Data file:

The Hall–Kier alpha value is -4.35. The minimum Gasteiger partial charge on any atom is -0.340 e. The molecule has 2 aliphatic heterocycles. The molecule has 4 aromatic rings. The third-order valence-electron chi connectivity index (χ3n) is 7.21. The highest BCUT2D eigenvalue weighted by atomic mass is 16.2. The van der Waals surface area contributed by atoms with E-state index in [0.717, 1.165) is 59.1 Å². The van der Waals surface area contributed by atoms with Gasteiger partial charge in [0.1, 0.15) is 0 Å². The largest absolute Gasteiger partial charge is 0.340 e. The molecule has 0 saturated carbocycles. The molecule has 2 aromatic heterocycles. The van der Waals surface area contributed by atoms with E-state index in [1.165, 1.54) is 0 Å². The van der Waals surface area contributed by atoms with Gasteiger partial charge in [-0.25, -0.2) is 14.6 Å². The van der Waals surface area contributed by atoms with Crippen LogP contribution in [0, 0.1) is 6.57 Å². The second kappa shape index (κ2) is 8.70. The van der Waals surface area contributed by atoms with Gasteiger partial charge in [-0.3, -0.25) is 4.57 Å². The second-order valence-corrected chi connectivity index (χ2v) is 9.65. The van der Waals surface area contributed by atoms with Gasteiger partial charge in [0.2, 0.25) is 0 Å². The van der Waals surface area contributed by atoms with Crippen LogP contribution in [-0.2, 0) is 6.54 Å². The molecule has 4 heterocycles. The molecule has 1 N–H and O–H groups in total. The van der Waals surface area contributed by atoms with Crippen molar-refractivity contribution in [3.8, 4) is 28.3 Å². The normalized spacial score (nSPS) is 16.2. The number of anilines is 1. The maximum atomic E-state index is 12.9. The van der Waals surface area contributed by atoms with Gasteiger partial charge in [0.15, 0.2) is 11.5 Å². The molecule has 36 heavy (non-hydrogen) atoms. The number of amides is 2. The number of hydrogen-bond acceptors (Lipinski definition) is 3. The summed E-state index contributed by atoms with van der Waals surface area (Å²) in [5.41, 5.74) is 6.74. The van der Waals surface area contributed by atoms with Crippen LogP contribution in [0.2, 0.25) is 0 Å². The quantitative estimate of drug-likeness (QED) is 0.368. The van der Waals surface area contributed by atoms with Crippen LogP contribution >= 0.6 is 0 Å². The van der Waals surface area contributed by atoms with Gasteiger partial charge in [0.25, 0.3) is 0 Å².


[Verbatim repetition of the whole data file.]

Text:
The Hall–Kier alpha value is -4.35. The minimum Gasteiger partial charge on any atom is -0.340 e. The molecule has 2 aliphatic heterocycles. The molecule has 4 aromatic rings. The third-order valence-electron chi connectivity index (χ3n) is 7.21. The highest BCUT2D eigenvalue weighted by atomic mass is 16.2. The van der Waals surface area contributed by atoms with E-state index in [0.717, 1.165) is 59.1 Å². The van der Waals surface area contributed by atoms with Gasteiger partial charge in [0.1, 0.15) is 0 Å². The largest absolute Gasteiger partial charge is 0.340 e. The molecule has 0 saturated carbocycles. The molecule has 2 aromatic heterocycles. The van der Waals surface area contributed by atoms with E-state index in [1.165, 1.54) is 0 Å². The van der Waals surface area contributed by atoms with Gasteiger partial charge in [-0.25, -0.2) is 14.6 Å². The van der Waals surface area contributed by atoms with Crippen LogP contribution in [0, 0.1) is 6.57 Å². The second kappa shape index (κ2) is 8.70. The van der Waals surface area contributed by atoms with Gasteiger partial charge in [-0.3, -0.25) is 4.57 Å². The second-order valence-corrected chi connectivity index (χ2v) is 9.65. The van der Waals surface area contributed by atoms with Gasteiger partial charge in [0.2, 0.25) is 0 Å². The van der Waals surface area contributed by atoms with Crippen LogP contribution in [-0.2, 0) is 6.54 Å². The molecule has 4 heterocycles. The molecule has 1 N–H and O–H groups in total. The van der Waals surface area contributed by atoms with Crippen molar-refractivity contribution in [3.8, 4) is 28.3 Å². The normalized spacial score (nSPS) is 16.2. The number of anilines is 1. The maximum atomic E-state index is 12.9. The van der Waals surface area contributed by atoms with Gasteiger partial charge in [0.15, 0.2) is 11.5 Å². The molecule has 36 heavy (non-hydrogen) atoms. The number of amides is 2. The number of hydrogen-bond acceptors (Lipinski definition) is 3. The summed E-state index contributed by atoms with van der Waals surface area (Å²) in [5.41, 5.74) is 6.74. The van der Waals surface area contributed by atoms with Crippen LogP contribution in [0.2, 0.25) is 0 Å². The quantitative estimate of drug-likeness (QED) is 0.368. The van der Waals surface area contributed by atoms with Crippen LogP contribution >= 0.6 is 0 Å². The van der Waals surface area contributed by atoms with Gasteiger partial charge in [0.25, 0.3) is 0 Å².